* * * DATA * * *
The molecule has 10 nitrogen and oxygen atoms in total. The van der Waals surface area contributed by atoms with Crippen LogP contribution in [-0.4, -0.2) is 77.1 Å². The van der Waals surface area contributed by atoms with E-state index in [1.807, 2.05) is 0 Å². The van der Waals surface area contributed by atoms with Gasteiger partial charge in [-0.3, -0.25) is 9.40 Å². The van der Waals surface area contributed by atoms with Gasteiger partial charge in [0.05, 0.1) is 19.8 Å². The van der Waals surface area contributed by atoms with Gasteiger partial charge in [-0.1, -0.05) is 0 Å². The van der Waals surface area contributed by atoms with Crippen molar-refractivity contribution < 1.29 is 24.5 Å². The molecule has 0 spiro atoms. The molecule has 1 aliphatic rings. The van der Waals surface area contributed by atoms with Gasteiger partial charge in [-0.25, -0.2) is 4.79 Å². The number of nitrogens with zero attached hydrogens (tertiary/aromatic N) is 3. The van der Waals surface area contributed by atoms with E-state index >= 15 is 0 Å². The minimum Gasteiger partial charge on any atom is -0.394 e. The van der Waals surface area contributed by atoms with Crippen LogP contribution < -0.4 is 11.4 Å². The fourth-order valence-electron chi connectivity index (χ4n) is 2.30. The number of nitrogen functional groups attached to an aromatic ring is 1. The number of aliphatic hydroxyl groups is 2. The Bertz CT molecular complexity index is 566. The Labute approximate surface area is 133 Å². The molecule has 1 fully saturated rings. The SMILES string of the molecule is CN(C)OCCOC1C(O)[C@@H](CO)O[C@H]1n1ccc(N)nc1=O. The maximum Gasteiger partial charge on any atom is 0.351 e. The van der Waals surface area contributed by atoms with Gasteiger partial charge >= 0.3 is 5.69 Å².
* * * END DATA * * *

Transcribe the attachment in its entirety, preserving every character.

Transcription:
The molecule has 10 nitrogen and oxygen atoms in total. The van der Waals surface area contributed by atoms with Crippen LogP contribution in [-0.4, -0.2) is 77.1 Å². The van der Waals surface area contributed by atoms with E-state index in [1.807, 2.05) is 0 Å². The van der Waals surface area contributed by atoms with Gasteiger partial charge in [-0.3, -0.25) is 9.40 Å². The van der Waals surface area contributed by atoms with Gasteiger partial charge in [0.05, 0.1) is 19.8 Å². The van der Waals surface area contributed by atoms with Gasteiger partial charge in [-0.1, -0.05) is 0 Å². The van der Waals surface area contributed by atoms with Crippen molar-refractivity contribution < 1.29 is 24.5 Å². The molecule has 0 spiro atoms. The molecule has 1 aliphatic rings. The van der Waals surface area contributed by atoms with Gasteiger partial charge in [-0.25, -0.2) is 4.79 Å². The number of nitrogens with zero attached hydrogens (tertiary/aromatic N) is 3. The van der Waals surface area contributed by atoms with E-state index >= 15 is 0 Å². The minimum Gasteiger partial charge on any atom is -0.394 e. The van der Waals surface area contributed by atoms with Crippen LogP contribution < -0.4 is 11.4 Å². The fourth-order valence-electron chi connectivity index (χ4n) is 2.30. The number of nitrogen functional groups attached to an aromatic ring is 1. The number of aliphatic hydroxyl groups is 2. The Bertz CT molecular complexity index is 566. The Labute approximate surface area is 133 Å². The molecule has 1 fully saturated rings. The SMILES string of the molecule is CN(C)OCCOC1C(O)[C@@H](CO)O[C@H]1n1ccc(N)nc1=O. The maximum Gasteiger partial charge on any atom is 0.351 e. The van der Waals surface area contributed by atoms with Gasteiger partial charge >= 0.3 is 5.69 Å².